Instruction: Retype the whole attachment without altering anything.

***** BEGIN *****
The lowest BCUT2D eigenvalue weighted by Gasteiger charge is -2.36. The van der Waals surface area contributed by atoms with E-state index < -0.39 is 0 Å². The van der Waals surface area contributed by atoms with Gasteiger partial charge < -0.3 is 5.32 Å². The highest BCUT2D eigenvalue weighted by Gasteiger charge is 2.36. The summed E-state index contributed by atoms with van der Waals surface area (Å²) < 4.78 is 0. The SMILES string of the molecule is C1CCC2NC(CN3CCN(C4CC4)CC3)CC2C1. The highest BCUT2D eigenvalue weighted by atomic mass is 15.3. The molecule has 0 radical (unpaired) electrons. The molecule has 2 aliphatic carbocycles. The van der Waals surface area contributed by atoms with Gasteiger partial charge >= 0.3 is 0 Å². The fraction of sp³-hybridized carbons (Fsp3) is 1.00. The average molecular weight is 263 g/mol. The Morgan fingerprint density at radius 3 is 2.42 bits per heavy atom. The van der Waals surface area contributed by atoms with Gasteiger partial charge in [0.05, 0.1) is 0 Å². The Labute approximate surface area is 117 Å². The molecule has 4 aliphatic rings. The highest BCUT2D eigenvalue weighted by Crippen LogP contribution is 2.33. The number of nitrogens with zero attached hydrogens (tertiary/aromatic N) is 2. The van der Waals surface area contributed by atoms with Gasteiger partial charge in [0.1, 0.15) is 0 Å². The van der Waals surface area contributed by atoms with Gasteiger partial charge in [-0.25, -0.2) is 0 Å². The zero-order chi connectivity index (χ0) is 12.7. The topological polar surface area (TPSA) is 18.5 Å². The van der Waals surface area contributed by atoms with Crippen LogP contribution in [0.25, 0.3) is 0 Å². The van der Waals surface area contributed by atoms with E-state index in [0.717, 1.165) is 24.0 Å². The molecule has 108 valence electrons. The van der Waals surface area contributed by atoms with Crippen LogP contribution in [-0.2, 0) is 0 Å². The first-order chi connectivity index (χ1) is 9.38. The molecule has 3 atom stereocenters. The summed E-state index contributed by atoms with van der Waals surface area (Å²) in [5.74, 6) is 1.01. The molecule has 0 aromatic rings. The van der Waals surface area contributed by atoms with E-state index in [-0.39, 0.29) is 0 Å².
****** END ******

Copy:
The lowest BCUT2D eigenvalue weighted by Gasteiger charge is -2.36. The van der Waals surface area contributed by atoms with E-state index < -0.39 is 0 Å². The van der Waals surface area contributed by atoms with Gasteiger partial charge < -0.3 is 5.32 Å². The highest BCUT2D eigenvalue weighted by Gasteiger charge is 2.36. The summed E-state index contributed by atoms with van der Waals surface area (Å²) < 4.78 is 0. The SMILES string of the molecule is C1CCC2NC(CN3CCN(C4CC4)CC3)CC2C1. The highest BCUT2D eigenvalue weighted by atomic mass is 15.3. The molecule has 0 radical (unpaired) electrons. The molecule has 2 aliphatic carbocycles. The van der Waals surface area contributed by atoms with Gasteiger partial charge >= 0.3 is 0 Å². The fraction of sp³-hybridized carbons (Fsp3) is 1.00. The average molecular weight is 263 g/mol. The Morgan fingerprint density at radius 3 is 2.42 bits per heavy atom. The van der Waals surface area contributed by atoms with Gasteiger partial charge in [0.05, 0.1) is 0 Å². The Labute approximate surface area is 117 Å². The molecule has 4 aliphatic rings. The highest BCUT2D eigenvalue weighted by Crippen LogP contribution is 2.33. The number of nitrogens with zero attached hydrogens (tertiary/aromatic N) is 2. The van der Waals surface area contributed by atoms with Gasteiger partial charge in [0.1, 0.15) is 0 Å². The van der Waals surface area contributed by atoms with Gasteiger partial charge in [-0.25, -0.2) is 0 Å². The zero-order chi connectivity index (χ0) is 12.7. The topological polar surface area (TPSA) is 18.5 Å². The van der Waals surface area contributed by atoms with Crippen LogP contribution in [0.25, 0.3) is 0 Å². The van der Waals surface area contributed by atoms with E-state index in [0.717, 1.165) is 24.0 Å². The molecule has 108 valence electrons. The van der Waals surface area contributed by atoms with Crippen LogP contribution in [-0.2, 0) is 0 Å². The first-order chi connectivity index (χ1) is 9.38. The molecule has 3 atom stereocenters. The summed E-state index contributed by atoms with van der Waals surface area (Å²) in [5.74, 6) is 1.01. The molecule has 0 aromatic rings. The van der Waals surface area contributed by atoms with E-state index in [-0.39, 0.29) is 0 Å².